Nouri Maliki said "vital areas" of the city had been seized; some 150,000 people are believed to have fled.
Troops fled Mosul as hundreds of jihadists from the Islamic State in Iraq and the Levant (ISIS) overran it.
The US has said ISIS threatens not just Iraq, but the entire region.
State department spokeswoman Jen Psaki said the situation in Mosul, Iraq's second city, was "extremely serious" and that the US supported "a strong, co-ordinated response to push back against this aggression".
Security sources also told the BBC on Tuesday that fierce fighting had erupted between Iraqi forces and ISIS fighters in a town called Rashad near Kirkuk, south-east of Mosul.
How did Iraqi militants take over Mosul?
In a televised announced, Mr Maliki said that security forces had been placed on a state of "maximum alert".
He also said he had asked parliament to declare a state of emergency - which would broaden arrest powers and allow curfews to be imposed - and a "general mobilisation" of civilians.
Analysis: Jim Muir, BBC News, Beirut
Nouri Maliki, who is struggling to form a government in the wake of the April elections, has vowed to drive the ISIS "terrorists" out of mainly-Sunni Mosul in short order.
He is unlikely to succeed soon. He made similar vows when Sunni militants took over Falluja, west of Baghdad, in January, and they are still there.
It is not yet clear whether it is only ISIS involved in the Mosul takeover. In Falluja and its province, Anbar, Mr Maliki has clearly alienated many Sunni tribesmen and others, creating fertile soil for the radicals.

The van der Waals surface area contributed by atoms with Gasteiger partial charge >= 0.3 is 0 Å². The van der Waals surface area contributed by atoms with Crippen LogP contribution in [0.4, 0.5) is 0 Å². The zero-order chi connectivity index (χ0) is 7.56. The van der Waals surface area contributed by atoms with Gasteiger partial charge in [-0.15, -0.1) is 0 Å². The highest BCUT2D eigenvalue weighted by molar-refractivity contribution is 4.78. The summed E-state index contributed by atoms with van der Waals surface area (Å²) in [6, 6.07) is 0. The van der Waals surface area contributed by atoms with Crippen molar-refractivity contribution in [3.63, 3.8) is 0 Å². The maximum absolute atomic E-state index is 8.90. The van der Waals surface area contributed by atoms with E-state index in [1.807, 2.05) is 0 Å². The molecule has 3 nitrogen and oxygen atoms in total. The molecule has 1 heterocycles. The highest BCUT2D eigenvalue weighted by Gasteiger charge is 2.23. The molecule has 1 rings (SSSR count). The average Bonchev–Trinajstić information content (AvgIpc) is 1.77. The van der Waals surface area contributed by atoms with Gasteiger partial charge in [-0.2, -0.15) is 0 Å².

Internet images of local youths and even children stoning Iraqi security vehicles as they fled Mosul suggest that the Shia PM is not popular there either.
ISIS is also actively fighting in neighbouring eastern Syria to establish its control there, apparently aiming to straddle the border with an Islamic state.
If Mr Maliki is to defeat the Sunni radicals, he may need the help of Kurdish forces from the north. That will come with a heavy price tag, and they have in any case so far refused.
After five days of fighting, they took control of key installations in Mosul, which has a population of about 1.8 million.
On Tuesday, residents said jihadist flags were flying from buildings and that the militants had announced over loudspeakers they had "come to liberate Mosul".
"The situation is chaotic inside the city and there is nobody to help us," said government worker Umm Karam. "We are afraid."
Many police stations were reported to have been set on fire and hundreds of detainees set free.
Iraqi parliament speaker Osama al-Nujaifi told journalists in Baghdad that "all of Nineveh province" had fallen to the militants who were now heading south towards Salaheddin province.
He called on the Iraqi government and Kurdistan Regional Government to send reinforcements.
Sources have told BBC Arabic that the tens of thousands of fleeing refugees are heading to three towns in the nearby region of Kurdistan where authorities have set up temporary camps for them.
Kurdistan Prime Minister Nechirvan Barzani issued a statement appealing to the UN refugee agency for help.
The Iraqi government is struggling with a surge in sectarian violence that killed almost 800 people, including 603 civilians, in May alone, according to the UN. Last year, more than 8,860 people died.
Parts of Ramadi, the capital of Anbar province, and much of the nearby city of Falluja have been under the control of ISIS and its allies since late December, something that Mr Maliki has been unable to reverse.
Also on Tuesday, the Turkish consulate in Mosul confirmed reports that 28 Turkish lorry drivers had been abducted by militants in Nineveh.
Elsewhere, a double bomb attack targeting a funeral procession in the central town of Baquba killed at least 20 people, police said.